With Christmas plans dashed by the rampant COVID, filmmakers the world over are faced with the new challenge of how to celebrate Christmas in Tier 4 Lockdown.

Don’t yield to the despair of ruined Holiday plans. This is so-called second wave anxiety. And it’s normal to feel anxious after a most difficult year. If you are living alone, as many Raindancers are, then this holiday season will likely induce increased feelings of anxiety and loneliness.

The filmmakers who run Raindance Film Festival have devised a series of activities that not only alleviate gloom, but will add festival cheer.

6 Ways Filmmakers Celebrate Christmas in Tier 4 Lockdown

I hope this doesn’t sound pompous. I write this really as a note to self. As I read this again I realise how important it is to constantly revisit one’s daily life and adjust in order to keep one’s mind and body intact.

6. Routine is king

Routine adds structure to your day, no matter which day of the year it is. If you haven’t already, devise a diary for your day that includes waking, meditation and some self-love. Lockdown can really affect your self-esteem too.

Here’s some simple steps to re-build your self-esteem. Learn to banish lethargy. It’s especially important  over this disappointing Holiday season:

  • Satisfy your practical, physiological needs

Take care of yourself. Haircuts might not be possible right now. But you can still exercise, polish your shoes and iron your cloths. And nothing builds self-esteem more than a clean and fragrant body.

  • Safety and security needs

The new normal means new ways of being. Have you got your gel and mask at your ready when you are ready to go out? Look after your senses too. Turn off the COVID news. Make yourself a playlist of calming music. Set your speed-dial with a trusted friend you cn call if you need a shoulder to cry on. Decide what you need to feel safe, and make it happen.

  • Human contact needs

Humans are made for interaction. These long lockdown periods can really make you desperate for human contact. Make a list of those people that mean the most to you. Reach out to them. don’t wait for them to contact you. Be bold. Take the first step yourself and initiate your social interactions. You’ll feel really good about how you are taking charge of your life.

Raindance has frequent on-line networking events we call Boozin’ N’ Schmoozin’

There is another excellent creative community for creatives of all the disciplines called Collab Writers. They have monthly networking sessions, currently free during Lockdown. The next one on Thursday 7th January is with the media lawyer, Tony Morris. Why not book yourself a free ticket?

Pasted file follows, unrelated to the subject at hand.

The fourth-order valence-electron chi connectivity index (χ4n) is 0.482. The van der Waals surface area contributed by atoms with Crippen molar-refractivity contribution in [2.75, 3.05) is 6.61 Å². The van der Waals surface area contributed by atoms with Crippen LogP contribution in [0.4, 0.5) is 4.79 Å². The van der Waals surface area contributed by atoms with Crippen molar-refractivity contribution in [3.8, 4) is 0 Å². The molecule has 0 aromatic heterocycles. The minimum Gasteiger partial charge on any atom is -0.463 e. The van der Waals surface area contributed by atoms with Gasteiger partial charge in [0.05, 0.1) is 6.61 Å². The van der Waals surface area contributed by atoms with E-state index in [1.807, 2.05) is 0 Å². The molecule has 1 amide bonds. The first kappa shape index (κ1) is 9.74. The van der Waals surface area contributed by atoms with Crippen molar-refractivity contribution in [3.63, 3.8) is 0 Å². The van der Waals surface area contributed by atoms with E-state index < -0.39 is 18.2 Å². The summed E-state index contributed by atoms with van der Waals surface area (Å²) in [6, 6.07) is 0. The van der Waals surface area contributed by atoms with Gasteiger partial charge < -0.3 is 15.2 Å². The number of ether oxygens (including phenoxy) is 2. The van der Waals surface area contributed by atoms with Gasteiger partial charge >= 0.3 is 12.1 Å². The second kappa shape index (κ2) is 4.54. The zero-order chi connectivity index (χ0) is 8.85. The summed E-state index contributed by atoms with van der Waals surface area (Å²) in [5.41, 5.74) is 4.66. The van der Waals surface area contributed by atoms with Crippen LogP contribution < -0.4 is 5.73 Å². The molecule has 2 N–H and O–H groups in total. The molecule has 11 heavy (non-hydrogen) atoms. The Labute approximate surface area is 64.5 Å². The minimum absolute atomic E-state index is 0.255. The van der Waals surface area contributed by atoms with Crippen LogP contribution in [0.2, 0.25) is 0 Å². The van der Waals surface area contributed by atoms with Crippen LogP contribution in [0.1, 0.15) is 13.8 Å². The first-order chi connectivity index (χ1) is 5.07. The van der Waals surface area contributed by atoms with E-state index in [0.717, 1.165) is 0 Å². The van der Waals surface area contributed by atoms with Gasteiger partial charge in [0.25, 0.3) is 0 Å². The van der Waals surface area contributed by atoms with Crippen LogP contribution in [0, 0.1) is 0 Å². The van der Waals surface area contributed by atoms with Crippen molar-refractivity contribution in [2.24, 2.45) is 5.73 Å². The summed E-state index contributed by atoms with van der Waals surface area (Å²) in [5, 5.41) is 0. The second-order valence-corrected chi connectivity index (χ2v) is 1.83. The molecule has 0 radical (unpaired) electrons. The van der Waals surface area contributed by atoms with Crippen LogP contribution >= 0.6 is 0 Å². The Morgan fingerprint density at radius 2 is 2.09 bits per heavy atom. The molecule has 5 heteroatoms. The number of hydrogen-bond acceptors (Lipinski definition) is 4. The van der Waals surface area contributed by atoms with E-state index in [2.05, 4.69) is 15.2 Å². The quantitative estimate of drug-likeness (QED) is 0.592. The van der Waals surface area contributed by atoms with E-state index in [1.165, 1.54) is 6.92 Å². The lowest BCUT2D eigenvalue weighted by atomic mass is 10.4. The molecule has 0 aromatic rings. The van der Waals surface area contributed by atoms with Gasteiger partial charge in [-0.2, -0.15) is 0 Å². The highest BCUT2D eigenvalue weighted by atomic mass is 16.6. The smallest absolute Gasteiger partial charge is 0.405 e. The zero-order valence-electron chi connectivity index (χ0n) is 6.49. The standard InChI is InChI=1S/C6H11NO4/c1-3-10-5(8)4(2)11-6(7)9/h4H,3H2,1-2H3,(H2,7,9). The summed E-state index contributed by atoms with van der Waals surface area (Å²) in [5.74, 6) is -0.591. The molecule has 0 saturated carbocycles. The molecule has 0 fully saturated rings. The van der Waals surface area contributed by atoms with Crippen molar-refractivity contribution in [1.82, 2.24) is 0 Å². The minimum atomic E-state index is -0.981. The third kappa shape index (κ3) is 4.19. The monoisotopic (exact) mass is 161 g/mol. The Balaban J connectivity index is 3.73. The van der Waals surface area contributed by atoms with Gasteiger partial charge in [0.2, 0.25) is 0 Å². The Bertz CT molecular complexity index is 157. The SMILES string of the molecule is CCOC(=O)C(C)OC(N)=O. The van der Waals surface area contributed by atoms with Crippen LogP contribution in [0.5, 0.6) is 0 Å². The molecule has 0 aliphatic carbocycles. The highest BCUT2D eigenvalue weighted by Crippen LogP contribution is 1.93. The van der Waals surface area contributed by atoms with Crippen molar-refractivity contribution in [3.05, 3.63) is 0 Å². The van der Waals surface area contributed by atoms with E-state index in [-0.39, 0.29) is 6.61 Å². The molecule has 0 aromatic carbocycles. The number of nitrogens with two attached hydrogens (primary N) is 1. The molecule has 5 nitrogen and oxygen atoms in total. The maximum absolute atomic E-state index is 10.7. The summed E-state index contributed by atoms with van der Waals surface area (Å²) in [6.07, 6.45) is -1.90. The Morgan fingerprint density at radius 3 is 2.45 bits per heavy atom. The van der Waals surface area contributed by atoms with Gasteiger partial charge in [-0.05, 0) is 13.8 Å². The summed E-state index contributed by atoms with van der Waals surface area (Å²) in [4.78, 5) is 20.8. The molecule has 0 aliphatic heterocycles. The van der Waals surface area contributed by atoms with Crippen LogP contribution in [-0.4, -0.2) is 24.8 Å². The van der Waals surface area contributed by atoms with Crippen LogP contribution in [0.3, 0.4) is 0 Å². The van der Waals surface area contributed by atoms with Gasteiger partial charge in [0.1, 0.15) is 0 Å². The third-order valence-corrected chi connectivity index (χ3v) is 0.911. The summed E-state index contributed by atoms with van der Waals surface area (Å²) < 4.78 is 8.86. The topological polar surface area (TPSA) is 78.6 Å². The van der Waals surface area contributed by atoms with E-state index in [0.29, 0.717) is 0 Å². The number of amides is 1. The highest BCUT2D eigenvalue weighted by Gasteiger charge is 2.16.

• Accomplishment needs

Creating to-do list and ticking them off gives you a terrific feeling. Banish lockdown lethargy: Create a to-do list. Put down everything, no matter how trivial. And reward yourself every time you tick something off!

  • Creative needs

What turns you on? Do you love writing, painting, sewing, drawing or cooking? Has lockdown given you new passions like mindfulness or science? Whatever it is, structure your day and allow your creative side to take you over. Go with the flow.

5. Learn a new skill

If the hours are passing slowly like sticky molasses, why not burn up a few hours by learning a new skill? Have you ever thought of learning how to play a musical instrument?

Assuming you have a musical instrument, here is a great web page where you can learn 5 different music skills. If you don’t have an instrument, perhaps you can sing, or become a beat boxer!

4. Hone your craft

Studying filmmaking need not be expensive. There are countless new tutorials on Youtube.

My personal favourite is Studio Binder. They have a raft of fantastic blog posts. Here you can see Oscar winning cinematographer Roger Deakins describing how he shot the movie 1917:

3. Manage your social media

Don’t waste this sequestered time! Spend an hour a day managing your social media. Even if you spend just 15 minutes a day, your social media should sparkle with dozens of new followers by the end of the holiday season. Remember, after the holiday season, and post-lockdown you are going to be super busy. You can find lots of online tools to assist you and maximise your precious hours. You can use tools like Hootsuite, to help you pre-schedule social media posts. It’s what we use at Raindance.